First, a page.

Think tank ResPublica calls for the introduction of an oath for bankers similar to the Hippocratic Oath in order to raise accountability and standards in banking

The lack of public trust in UK banking is an ongoing concern for both the industry and Government. Hardly a week goes by without another banking scandal hitting the headlines, and the reputation of bankers continually finds new lows. For ResPublica, the embarrassing merry-go-round of scandal and recrimination will only stop once bankers truly embrace professionalism and commit to clear ethical standards. These are the conclusions of ResPublica's latest report, 'Virtuous Banking: Placing ethos and purpose at the heart of banking'.

ResPublica argues that, despite nearly five years of financial reform, the job of banking reform can best be described as half complete. Despite much legislation, our small businesses lack the finance they desperately need; customers are bereft of good advice; and consumer trust and confidence in the banking sector is at an all-time low. But why is it, after all this time, that we do not have the banking sector we deserve?

This report suggests that this is because policy makers have pursued the wrong type of reform. The Government has wrongly focused purely on regulatory or prudential issues, but has ignored the crucial root cause of the banking crisis: an inherent lack of virtue amongst our banking institutions. Because of this, more of the same from Government and the industry will not be enough to stem the tide of scandal.

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Instead, virtue and responsibility must be fervently encouraged through higher levels of banker personal responsibility. This is best promoted by developing a better sense of professionalism and ethics. Key to this is requiring all members of the banking profession to affirm a new Bankers' Oath.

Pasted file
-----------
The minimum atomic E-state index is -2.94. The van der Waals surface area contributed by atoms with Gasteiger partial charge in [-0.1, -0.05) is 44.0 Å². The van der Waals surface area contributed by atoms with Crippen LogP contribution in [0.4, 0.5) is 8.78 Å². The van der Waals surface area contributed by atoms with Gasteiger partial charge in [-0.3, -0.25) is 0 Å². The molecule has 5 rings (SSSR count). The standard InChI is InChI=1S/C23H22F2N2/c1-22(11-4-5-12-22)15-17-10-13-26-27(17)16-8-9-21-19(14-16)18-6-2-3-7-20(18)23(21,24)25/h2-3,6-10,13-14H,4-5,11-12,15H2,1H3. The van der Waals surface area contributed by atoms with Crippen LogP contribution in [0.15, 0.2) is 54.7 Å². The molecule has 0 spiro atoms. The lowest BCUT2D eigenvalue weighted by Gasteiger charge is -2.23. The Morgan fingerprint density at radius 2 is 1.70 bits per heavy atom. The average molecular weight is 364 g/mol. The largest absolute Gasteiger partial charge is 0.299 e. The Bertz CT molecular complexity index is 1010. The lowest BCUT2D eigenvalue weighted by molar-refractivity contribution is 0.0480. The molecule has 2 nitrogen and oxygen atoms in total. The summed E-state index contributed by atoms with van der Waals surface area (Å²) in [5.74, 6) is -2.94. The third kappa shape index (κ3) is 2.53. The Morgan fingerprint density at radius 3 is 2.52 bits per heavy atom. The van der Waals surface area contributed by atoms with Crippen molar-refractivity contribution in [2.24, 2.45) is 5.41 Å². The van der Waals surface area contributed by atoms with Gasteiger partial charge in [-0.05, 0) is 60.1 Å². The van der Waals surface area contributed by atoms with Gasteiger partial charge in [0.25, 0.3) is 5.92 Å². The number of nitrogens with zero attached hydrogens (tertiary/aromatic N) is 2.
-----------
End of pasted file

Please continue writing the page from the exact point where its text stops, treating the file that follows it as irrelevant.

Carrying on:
In medicine, the Hippocratic Oath provides a centre-piece for personal responsibility in the profession. We believe that the Bankers' Oath could perform a similar function in banking and we recommend that the British Bankers' Association, the Building Societies Association and the new Banking Standards Review Council all adopt this oath for all of their members.

Such a statement of intent from the banking industry would be a momentous event, and would be the turning point for how the public regard our banks.

Phillip Blond, Director, ResPublica said:

"As countless scandals demonstrate, virtue is distinctly absent from our banking institutions. Britain's bankers lack a sense of ethos and the institutions they work for lack a clearly defined social purpose. In order for us to have the banks we desperately need and the country deserves, bankers must recognise the good, do the good, and be good. The Bankers' Oath represents a remarkable opportunity to fulfil their proper moral and economic purpose, and finally place bankers on the road to absolution."

Other recommendations from the report include:

• Reclassify small businesses as 'consumers' to ensure banks treat struggling firms fairly.

• Introduce tougher fiduciary duties for bank shareholders to ensure our banks are held to account.

• Localise the British Business Bank through LEPs to promote local banking.

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